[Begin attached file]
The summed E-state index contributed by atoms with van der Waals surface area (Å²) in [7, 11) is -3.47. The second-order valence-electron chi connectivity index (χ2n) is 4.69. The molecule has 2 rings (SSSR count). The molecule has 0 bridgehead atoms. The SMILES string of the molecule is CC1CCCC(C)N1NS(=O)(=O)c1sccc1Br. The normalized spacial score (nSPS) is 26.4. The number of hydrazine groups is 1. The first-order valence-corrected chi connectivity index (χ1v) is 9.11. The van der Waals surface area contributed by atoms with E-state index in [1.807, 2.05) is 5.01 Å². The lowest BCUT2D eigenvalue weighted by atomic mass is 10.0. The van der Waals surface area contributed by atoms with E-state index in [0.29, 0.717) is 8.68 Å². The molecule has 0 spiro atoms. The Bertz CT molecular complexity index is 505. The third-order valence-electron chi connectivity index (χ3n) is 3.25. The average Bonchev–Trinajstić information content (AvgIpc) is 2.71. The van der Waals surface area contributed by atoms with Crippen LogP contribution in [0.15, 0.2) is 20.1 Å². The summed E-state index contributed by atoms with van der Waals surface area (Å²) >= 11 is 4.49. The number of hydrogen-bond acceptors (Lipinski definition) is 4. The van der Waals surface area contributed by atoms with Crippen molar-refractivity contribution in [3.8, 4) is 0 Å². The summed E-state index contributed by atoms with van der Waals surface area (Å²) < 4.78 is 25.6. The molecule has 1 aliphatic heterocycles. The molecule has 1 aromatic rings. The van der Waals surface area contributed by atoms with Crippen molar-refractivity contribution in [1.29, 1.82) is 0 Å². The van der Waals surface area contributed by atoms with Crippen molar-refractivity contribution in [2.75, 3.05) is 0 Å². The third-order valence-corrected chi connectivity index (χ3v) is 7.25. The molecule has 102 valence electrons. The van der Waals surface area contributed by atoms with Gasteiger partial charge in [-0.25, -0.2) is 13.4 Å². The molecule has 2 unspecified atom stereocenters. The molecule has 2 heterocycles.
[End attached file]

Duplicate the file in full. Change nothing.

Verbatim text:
The summed E-state index contributed by atoms with van der Waals surface area (Å²) in [7, 11) is -3.47. The second-order valence-electron chi connectivity index (χ2n) is 4.69. The molecule has 2 rings (SSSR count). The molecule has 0 bridgehead atoms. The SMILES string of the molecule is CC1CCCC(C)N1NS(=O)(=O)c1sccc1Br. The normalized spacial score (nSPS) is 26.4. The number of hydrazine groups is 1. The first-order valence-corrected chi connectivity index (χ1v) is 9.11. The van der Waals surface area contributed by atoms with E-state index in [1.807, 2.05) is 5.01 Å². The lowest BCUT2D eigenvalue weighted by atomic mass is 10.0. The van der Waals surface area contributed by atoms with E-state index in [0.29, 0.717) is 8.68 Å². The molecule has 0 spiro atoms. The Bertz CT molecular complexity index is 505. The third-order valence-electron chi connectivity index (χ3n) is 3.25. The average Bonchev–Trinajstić information content (AvgIpc) is 2.71. The van der Waals surface area contributed by atoms with Crippen LogP contribution in [0.15, 0.2) is 20.1 Å². The summed E-state index contributed by atoms with van der Waals surface area (Å²) >= 11 is 4.49. The number of hydrogen-bond acceptors (Lipinski definition) is 4. The van der Waals surface area contributed by atoms with Crippen molar-refractivity contribution in [3.8, 4) is 0 Å². The summed E-state index contributed by atoms with van der Waals surface area (Å²) < 4.78 is 25.6. The molecule has 1 aliphatic heterocycles. The molecule has 1 aromatic rings. The van der Waals surface area contributed by atoms with Crippen molar-refractivity contribution in [1.29, 1.82) is 0 Å². The van der Waals surface area contributed by atoms with Crippen molar-refractivity contribution in [2.75, 3.05) is 0 Å². The third-order valence-corrected chi connectivity index (χ3v) is 7.25. The molecule has 102 valence electrons. The van der Waals surface area contributed by atoms with Gasteiger partial charge in [-0.25, -0.2) is 13.4 Å². The molecule has 2 unspecified atom stereocenters. The molecule has 2 heterocycles.